New Mexico Tech President Daniel H. López addresses ITEST participants at a recent luncheon.
by George Zamora
SOCORRO, N.M., June 29, 2006 – New Mexico Tech and Santa Fe Indian School are collaborating on a new education and training program that will provide students, teachers, and mentors at several of northern New Mexico’s pueblos with practical experiences using geographic positioning systems, mathematical modeling, and computer technology to help solve environmental problems the various Native American communities are facing.
With funding provided by the National Science Foundation, the state-supported research university in Socorro recently teamed up with the Santa Fe high school to initiate the Information Technology Experiences for Students and Teachers (ITEST) program, in which participating teachers and students gain college credits during the summer as they enhance their information technology (IT) skills and knowledge in New Mexico Tech classrooms and computer labs.
In addition, high school students enrolled in ITEST will have opportunities to test their newly acquired IT skills during the regular school year, as they work on a part-time basis as student interns in the environmental or IT departments associated with their respective pueblos.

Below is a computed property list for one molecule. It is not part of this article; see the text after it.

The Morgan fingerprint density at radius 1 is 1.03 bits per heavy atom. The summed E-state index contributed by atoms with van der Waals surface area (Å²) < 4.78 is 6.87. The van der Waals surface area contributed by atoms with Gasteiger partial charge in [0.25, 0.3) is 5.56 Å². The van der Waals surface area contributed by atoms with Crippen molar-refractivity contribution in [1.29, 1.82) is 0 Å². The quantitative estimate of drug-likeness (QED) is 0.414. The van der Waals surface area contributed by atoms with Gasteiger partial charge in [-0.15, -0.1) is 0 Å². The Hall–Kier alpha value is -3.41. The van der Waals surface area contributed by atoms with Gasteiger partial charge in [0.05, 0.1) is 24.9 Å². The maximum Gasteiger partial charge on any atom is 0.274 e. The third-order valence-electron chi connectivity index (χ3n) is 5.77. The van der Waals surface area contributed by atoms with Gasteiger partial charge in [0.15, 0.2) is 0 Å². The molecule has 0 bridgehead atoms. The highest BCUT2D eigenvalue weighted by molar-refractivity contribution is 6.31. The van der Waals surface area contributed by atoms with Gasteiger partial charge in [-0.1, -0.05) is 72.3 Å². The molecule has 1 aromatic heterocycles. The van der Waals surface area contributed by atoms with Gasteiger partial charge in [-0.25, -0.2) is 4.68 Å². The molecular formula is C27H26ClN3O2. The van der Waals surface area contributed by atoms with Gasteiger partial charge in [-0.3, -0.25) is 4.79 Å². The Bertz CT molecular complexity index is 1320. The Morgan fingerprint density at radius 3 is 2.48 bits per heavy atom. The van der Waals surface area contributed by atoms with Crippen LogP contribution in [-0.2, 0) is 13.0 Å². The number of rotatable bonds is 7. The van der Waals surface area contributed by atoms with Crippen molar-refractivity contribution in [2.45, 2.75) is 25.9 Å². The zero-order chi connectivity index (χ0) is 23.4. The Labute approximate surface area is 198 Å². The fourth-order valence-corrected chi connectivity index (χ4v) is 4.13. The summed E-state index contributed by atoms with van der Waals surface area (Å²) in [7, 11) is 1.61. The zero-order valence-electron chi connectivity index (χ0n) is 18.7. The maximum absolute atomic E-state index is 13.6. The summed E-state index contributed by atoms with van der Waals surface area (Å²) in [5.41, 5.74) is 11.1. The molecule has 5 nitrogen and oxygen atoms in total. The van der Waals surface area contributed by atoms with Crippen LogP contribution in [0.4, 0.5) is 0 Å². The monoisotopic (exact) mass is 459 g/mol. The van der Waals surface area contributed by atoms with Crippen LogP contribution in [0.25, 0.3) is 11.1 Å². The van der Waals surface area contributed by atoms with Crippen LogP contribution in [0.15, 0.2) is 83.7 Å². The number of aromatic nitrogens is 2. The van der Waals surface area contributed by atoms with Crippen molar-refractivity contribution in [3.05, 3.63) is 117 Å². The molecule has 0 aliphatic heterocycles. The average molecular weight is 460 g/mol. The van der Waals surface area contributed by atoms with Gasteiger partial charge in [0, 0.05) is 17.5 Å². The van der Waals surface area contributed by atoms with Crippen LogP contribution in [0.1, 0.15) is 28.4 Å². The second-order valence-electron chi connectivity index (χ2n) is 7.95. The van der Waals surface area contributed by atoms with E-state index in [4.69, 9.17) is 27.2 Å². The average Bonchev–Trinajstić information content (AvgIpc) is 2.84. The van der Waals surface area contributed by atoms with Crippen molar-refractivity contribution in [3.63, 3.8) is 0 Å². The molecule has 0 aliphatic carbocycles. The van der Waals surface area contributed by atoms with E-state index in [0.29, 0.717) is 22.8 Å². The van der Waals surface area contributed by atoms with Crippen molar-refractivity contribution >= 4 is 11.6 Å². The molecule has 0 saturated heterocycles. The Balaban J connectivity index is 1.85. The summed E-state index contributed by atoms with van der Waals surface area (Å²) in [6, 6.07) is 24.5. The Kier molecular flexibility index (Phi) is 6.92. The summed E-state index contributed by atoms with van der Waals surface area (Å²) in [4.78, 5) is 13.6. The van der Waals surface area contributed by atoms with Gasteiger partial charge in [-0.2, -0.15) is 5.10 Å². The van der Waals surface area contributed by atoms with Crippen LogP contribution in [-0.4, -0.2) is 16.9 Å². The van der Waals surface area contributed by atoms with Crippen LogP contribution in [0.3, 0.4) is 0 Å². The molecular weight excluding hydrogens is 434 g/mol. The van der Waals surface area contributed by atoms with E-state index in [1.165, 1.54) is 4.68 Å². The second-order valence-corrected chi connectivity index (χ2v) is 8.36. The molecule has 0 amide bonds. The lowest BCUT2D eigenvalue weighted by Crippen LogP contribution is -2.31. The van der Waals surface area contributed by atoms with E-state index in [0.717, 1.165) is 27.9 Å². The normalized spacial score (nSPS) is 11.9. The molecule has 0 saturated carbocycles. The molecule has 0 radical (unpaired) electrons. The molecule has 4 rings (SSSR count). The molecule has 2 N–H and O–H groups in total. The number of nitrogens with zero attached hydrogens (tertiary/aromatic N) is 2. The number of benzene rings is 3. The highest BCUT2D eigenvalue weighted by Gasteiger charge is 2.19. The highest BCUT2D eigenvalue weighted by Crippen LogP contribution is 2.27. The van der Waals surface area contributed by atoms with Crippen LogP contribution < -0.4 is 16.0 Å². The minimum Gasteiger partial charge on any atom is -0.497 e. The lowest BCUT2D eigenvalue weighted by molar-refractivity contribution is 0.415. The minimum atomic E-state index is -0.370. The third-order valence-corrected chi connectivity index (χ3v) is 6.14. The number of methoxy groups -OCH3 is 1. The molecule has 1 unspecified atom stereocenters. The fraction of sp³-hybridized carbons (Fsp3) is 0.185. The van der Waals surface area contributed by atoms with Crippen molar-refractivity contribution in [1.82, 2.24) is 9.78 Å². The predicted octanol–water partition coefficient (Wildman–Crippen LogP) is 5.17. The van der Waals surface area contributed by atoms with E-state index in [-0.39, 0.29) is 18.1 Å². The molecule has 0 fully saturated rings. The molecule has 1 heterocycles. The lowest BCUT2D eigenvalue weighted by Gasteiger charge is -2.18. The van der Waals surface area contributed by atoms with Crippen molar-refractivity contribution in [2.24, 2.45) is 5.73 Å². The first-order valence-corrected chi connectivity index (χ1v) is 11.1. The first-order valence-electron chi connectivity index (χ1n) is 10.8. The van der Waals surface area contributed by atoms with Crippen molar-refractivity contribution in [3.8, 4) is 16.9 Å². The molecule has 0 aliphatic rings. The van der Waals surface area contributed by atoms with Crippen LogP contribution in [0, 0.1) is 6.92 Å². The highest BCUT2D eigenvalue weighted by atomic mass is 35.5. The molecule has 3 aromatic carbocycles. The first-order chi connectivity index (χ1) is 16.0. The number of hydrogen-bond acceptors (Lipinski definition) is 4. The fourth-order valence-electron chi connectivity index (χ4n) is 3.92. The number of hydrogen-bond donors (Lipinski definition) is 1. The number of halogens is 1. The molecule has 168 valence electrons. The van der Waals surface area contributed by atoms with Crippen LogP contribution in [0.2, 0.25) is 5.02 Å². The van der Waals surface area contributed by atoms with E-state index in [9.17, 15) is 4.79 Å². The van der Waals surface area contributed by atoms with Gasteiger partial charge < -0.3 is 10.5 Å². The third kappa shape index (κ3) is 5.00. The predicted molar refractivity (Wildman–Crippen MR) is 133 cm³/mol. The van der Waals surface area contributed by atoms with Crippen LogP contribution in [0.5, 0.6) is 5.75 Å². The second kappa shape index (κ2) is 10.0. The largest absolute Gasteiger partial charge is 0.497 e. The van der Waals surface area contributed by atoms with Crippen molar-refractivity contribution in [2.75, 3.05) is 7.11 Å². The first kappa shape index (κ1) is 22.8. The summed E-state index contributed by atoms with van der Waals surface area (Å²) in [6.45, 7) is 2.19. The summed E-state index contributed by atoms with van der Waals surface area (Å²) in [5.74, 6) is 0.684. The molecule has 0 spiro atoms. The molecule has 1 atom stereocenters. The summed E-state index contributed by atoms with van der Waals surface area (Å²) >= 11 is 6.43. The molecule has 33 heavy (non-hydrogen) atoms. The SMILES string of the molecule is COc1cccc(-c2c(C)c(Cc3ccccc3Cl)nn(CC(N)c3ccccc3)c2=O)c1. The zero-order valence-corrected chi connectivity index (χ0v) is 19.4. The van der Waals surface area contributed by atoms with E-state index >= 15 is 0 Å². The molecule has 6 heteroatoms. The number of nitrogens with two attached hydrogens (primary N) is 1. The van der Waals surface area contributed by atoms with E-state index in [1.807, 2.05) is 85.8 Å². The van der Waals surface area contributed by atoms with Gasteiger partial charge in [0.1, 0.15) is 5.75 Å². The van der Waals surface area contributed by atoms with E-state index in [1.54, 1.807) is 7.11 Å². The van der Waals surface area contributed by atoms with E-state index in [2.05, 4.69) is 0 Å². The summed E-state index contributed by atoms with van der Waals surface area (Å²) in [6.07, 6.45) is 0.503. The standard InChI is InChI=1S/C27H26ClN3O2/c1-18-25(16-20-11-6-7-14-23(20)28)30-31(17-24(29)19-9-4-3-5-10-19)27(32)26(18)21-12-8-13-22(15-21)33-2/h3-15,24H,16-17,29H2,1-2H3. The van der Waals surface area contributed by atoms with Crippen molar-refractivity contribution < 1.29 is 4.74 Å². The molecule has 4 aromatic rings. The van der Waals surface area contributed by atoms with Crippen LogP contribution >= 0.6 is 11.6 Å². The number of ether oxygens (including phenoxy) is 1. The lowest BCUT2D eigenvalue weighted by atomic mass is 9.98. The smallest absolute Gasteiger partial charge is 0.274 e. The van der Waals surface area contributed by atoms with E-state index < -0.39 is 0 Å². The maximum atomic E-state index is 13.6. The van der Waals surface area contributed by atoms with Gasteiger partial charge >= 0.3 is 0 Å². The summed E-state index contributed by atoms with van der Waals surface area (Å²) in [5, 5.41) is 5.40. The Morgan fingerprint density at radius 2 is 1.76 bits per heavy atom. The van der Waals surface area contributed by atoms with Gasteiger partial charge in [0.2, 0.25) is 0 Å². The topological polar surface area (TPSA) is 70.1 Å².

“Through this program, high school teachers and students work together to enhance their IT skills, and then use the knowledge to help with difficulties encountered in their home communities, such as developing engineering solutions for recurring flooding problems,” said Srinivas Mukkamala, IT coordinator for New Mexico Tech’s Institute for Complex Additive Systems Analysis (ICASA) and one of the university’s project coordinators for the ITEST program.
The innovative education and training program is based on a model already in place at Santa Fe Indian School, in which curriculum is designed around problems and practices typically encountered in traditional Pueblo Indian culture and life.
“The ultimate goal of the ITEST program is to make a difference in these Native American communities,” Mukkamala said. “We want teachers as well as students to feel comfortable with information technology and to be able to apply it in developing practical solutions to common problems faced in their communities.”
Supplemental funding for the New Mexico Pueblo ITEST program is currently provided by the New Mexico Tech President’s Office, the Tech Academic Affairs Office, and the university’s ICASA research division.